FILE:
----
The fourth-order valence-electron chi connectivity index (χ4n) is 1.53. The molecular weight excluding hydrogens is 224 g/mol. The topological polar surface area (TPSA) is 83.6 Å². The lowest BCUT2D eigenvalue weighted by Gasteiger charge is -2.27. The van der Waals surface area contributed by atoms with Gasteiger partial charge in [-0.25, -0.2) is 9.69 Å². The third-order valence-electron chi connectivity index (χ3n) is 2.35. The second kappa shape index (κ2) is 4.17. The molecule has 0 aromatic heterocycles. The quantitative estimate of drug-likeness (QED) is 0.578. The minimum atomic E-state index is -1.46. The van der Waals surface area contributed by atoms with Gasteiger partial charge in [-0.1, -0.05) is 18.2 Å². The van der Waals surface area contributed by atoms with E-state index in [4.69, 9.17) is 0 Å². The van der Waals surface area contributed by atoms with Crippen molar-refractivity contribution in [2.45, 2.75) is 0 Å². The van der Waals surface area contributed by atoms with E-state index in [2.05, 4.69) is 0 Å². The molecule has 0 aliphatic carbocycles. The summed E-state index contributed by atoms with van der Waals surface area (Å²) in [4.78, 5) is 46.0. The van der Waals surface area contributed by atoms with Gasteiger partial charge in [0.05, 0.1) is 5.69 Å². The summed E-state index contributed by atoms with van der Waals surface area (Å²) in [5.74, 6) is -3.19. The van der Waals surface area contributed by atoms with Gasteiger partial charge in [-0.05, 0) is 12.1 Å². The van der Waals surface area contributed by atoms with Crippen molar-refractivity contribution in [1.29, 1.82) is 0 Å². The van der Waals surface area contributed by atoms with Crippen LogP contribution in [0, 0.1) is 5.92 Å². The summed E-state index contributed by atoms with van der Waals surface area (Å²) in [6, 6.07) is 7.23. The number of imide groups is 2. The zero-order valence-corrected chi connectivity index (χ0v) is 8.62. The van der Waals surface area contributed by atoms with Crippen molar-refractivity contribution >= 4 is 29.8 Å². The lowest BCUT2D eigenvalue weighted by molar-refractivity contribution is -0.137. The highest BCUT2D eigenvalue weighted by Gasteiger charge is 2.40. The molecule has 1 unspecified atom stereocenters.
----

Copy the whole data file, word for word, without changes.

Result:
The fourth-order valence-electron chi connectivity index (χ4n) is 1.53. The molecular weight excluding hydrogens is 224 g/mol. The topological polar surface area (TPSA) is 83.6 Å². The lowest BCUT2D eigenvalue weighted by Gasteiger charge is -2.27. The van der Waals surface area contributed by atoms with Gasteiger partial charge in [-0.25, -0.2) is 9.69 Å². The third-order valence-electron chi connectivity index (χ3n) is 2.35. The second kappa shape index (κ2) is 4.17. The molecule has 0 aromatic heterocycles. The quantitative estimate of drug-likeness (QED) is 0.578. The minimum atomic E-state index is -1.46. The van der Waals surface area contributed by atoms with Gasteiger partial charge in [-0.1, -0.05) is 18.2 Å². The van der Waals surface area contributed by atoms with E-state index in [4.69, 9.17) is 0 Å². The van der Waals surface area contributed by atoms with Crippen molar-refractivity contribution in [2.45, 2.75) is 0 Å². The van der Waals surface area contributed by atoms with E-state index in [2.05, 4.69) is 0 Å². The molecule has 0 aliphatic carbocycles. The summed E-state index contributed by atoms with van der Waals surface area (Å²) in [4.78, 5) is 46.0. The van der Waals surface area contributed by atoms with Gasteiger partial charge in [0.05, 0.1) is 5.69 Å². The summed E-state index contributed by atoms with van der Waals surface area (Å²) in [5.74, 6) is -3.19. The van der Waals surface area contributed by atoms with Gasteiger partial charge in [-0.05, 0) is 12.1 Å². The van der Waals surface area contributed by atoms with Crippen molar-refractivity contribution in [1.29, 1.82) is 0 Å². The van der Waals surface area contributed by atoms with Crippen LogP contribution in [0, 0.1) is 5.92 Å². The summed E-state index contributed by atoms with van der Waals surface area (Å²) in [6, 6.07) is 7.23. The number of imide groups is 2. The zero-order valence-corrected chi connectivity index (χ0v) is 8.62. The van der Waals surface area contributed by atoms with Crippen molar-refractivity contribution >= 4 is 29.8 Å². The lowest BCUT2D eigenvalue weighted by molar-refractivity contribution is -0.137. The highest BCUT2D eigenvalue weighted by Gasteiger charge is 2.40. The molecule has 1 unspecified atom stereocenters.